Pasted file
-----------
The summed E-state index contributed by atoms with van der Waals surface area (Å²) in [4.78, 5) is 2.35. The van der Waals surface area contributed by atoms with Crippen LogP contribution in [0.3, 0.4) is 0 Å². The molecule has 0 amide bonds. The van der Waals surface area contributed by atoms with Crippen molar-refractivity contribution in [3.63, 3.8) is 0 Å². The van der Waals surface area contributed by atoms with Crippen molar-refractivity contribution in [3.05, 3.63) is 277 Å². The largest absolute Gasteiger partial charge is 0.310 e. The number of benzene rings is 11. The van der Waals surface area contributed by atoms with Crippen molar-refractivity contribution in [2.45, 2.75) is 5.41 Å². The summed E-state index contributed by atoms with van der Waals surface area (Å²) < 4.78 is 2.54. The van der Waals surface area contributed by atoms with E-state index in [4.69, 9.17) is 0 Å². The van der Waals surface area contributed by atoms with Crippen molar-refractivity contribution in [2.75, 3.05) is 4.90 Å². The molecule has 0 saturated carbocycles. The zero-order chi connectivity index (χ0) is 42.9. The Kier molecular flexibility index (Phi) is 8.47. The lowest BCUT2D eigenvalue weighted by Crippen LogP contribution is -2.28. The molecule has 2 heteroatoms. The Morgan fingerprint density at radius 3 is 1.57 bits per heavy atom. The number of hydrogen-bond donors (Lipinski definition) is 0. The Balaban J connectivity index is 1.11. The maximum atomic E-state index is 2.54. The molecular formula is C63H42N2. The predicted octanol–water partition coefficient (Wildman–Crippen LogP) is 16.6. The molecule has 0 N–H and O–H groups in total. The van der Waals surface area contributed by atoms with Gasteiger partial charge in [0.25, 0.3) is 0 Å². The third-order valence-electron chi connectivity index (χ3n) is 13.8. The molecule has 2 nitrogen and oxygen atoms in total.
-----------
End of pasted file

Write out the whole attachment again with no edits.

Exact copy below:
The summed E-state index contributed by atoms with van der Waals surface area (Å²) in [4.78, 5) is 2.35. The van der Waals surface area contributed by atoms with Crippen LogP contribution in [0.3, 0.4) is 0 Å². The molecule has 0 amide bonds. The van der Waals surface area contributed by atoms with Crippen molar-refractivity contribution in [3.63, 3.8) is 0 Å². The van der Waals surface area contributed by atoms with Crippen molar-refractivity contribution in [3.05, 3.63) is 277 Å². The largest absolute Gasteiger partial charge is 0.310 e. The number of benzene rings is 11. The van der Waals surface area contributed by atoms with Crippen molar-refractivity contribution in [2.45, 2.75) is 5.41 Å². The summed E-state index contributed by atoms with van der Waals surface area (Å²) < 4.78 is 2.54. The van der Waals surface area contributed by atoms with E-state index in [4.69, 9.17) is 0 Å². The van der Waals surface area contributed by atoms with Crippen molar-refractivity contribution in [2.75, 3.05) is 4.90 Å². The molecule has 0 saturated carbocycles. The zero-order chi connectivity index (χ0) is 42.9. The Kier molecular flexibility index (Phi) is 8.47. The lowest BCUT2D eigenvalue weighted by Crippen LogP contribution is -2.28. The molecule has 2 heteroatoms. The Morgan fingerprint density at radius 3 is 1.57 bits per heavy atom. The number of hydrogen-bond donors (Lipinski definition) is 0. The Balaban J connectivity index is 1.11. The maximum atomic E-state index is 2.54. The molecular formula is C63H42N2. The predicted octanol–water partition coefficient (Wildman–Crippen LogP) is 16.6. The molecule has 0 N–H and O–H groups in total. The van der Waals surface area contributed by atoms with Gasteiger partial charge in [0.25, 0.3) is 0 Å². The third-order valence-electron chi connectivity index (χ3n) is 13.8. The molecule has 2 nitrogen and oxygen atoms in total.